I am studying the comparisons between Charles Dickens’s Hard Times and Langston Hughes’s Thank You M’am. The first of the comparisons is the setting. Hard Times is set in an English Victorian classroom whereas Thank You M’am is set in modern day Harlem, America. At the start of Hard Times we are placed in a classroom. It is described in ways that are significant. “A plain, bare, monotonous vault of a classroom.” The word ‘vault’ makes me feel that it is a jail, the children are trapped and their imagination is being drained out of them. Then, we meet Mr. Gradgrind. He is overpowering, dominant, demanding and is only interested in facts. “Now what I want is facts. Nothing but facts.” He is quite old and has spots on his bald head. He thinks himself as ruler of everyone, and when Sissy Jupe says her name is Sissy, he says it isn’t a name! “Sissy is not a name,” His name also tells us about himself. Mr Gradgrind gives me the impression that he is “Grinding” the children down until they have no imagination.
There is a new girl in the class. Her name is Sissy Jupe. She is very shy and quiet, and vulnerable. Mr Gradgrind starts by calling her “girl number twenty,” instead of Sissy. W hen she says her dad works in the circus, “the ring” Mr Gradgrind replies “We don’t want to know about that in here.” He is scared that the children might get ideas and an imagination, fun and laughter. I think Dickens wants me to be on Sissy’s side because she is scared and vulnerable to Mr G who is big and demolishing.
We also meet Bitzer. He is very different from Sissy. Bitzer is small, light haired, light eyed and pale faced, as if all the colour and imagination had been squeezed out of him. Whereas sissy was dark haired and dark eyed. “The girl was so dark haired and dark eyed, the boy was so light haired and light eyed. If he were cut, he would bleed white.” Bitzer is quite snobbish and rises to the challenge, giving his answer like a human dictionary. Dickens has deliberately created two totally different children because Sissy is new, but soon she may be drained of her colour and be like Bitzer, but we don’t want this to happen, making us take sides and hate Mr Gradgrind.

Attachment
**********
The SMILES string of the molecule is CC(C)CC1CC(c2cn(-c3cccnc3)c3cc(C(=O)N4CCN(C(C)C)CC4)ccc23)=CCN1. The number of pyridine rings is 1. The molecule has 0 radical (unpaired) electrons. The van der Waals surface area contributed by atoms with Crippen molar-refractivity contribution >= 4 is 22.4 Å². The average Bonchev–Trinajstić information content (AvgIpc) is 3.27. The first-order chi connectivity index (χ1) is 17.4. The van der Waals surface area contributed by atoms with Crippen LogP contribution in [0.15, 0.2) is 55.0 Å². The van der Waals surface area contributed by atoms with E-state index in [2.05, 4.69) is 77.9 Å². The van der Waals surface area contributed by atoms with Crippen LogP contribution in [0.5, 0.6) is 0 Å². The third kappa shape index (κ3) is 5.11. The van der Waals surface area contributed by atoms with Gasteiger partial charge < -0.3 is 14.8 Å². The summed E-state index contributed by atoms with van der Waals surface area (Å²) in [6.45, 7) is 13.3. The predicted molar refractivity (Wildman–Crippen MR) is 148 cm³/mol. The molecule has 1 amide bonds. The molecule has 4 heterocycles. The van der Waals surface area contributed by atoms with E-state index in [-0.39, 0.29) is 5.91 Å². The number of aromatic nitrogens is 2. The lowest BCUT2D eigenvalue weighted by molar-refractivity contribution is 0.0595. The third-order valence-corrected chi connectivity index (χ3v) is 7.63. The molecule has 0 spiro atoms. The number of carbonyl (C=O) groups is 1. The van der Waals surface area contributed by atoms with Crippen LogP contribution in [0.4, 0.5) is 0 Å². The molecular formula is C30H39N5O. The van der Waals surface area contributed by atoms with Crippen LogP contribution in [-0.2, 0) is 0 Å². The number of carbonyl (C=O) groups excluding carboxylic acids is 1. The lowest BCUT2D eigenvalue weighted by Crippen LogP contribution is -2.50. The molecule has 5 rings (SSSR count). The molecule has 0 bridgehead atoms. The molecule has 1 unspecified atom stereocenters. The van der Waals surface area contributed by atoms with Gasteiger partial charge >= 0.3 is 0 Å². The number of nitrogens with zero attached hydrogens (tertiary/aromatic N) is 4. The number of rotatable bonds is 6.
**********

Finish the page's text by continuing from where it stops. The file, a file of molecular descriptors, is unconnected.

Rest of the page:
Here is what happens in “Thank You M’am” by Langston Hughes. The story starts at night. We meet a boy called Roger and a woman called Mrs Jones. This is what Mrs Jones is like. She is a large built black woman, she is confident because she is walking on her own late at night. She is also very religious because when it says she carried everything in her handbag “except a hammer and nails”. This perhaps relates to Jesus being crucified by being nailed to a cross. She thinks its wrong to carry them.
This is what Roger is like. He is the total opposite to Mrs J. He is weak because he falls over by the weight of Mrs J’s handbag; he is frail and small, quite sneaky and dirty. What happens in the story is that Mrs Jones is walking home one night when a boy snatches her bag, but he falls over, then Mrs J walks over to him and picks him up by the scruff of his neck. She asks him why he did it but he says he didn’t mean to. Mrs J takes the boy, Roger, into her flat and gets him fed and cleaned up. While her back is turned Roger has a clear site of the open door ahead of him, but he decides to stay.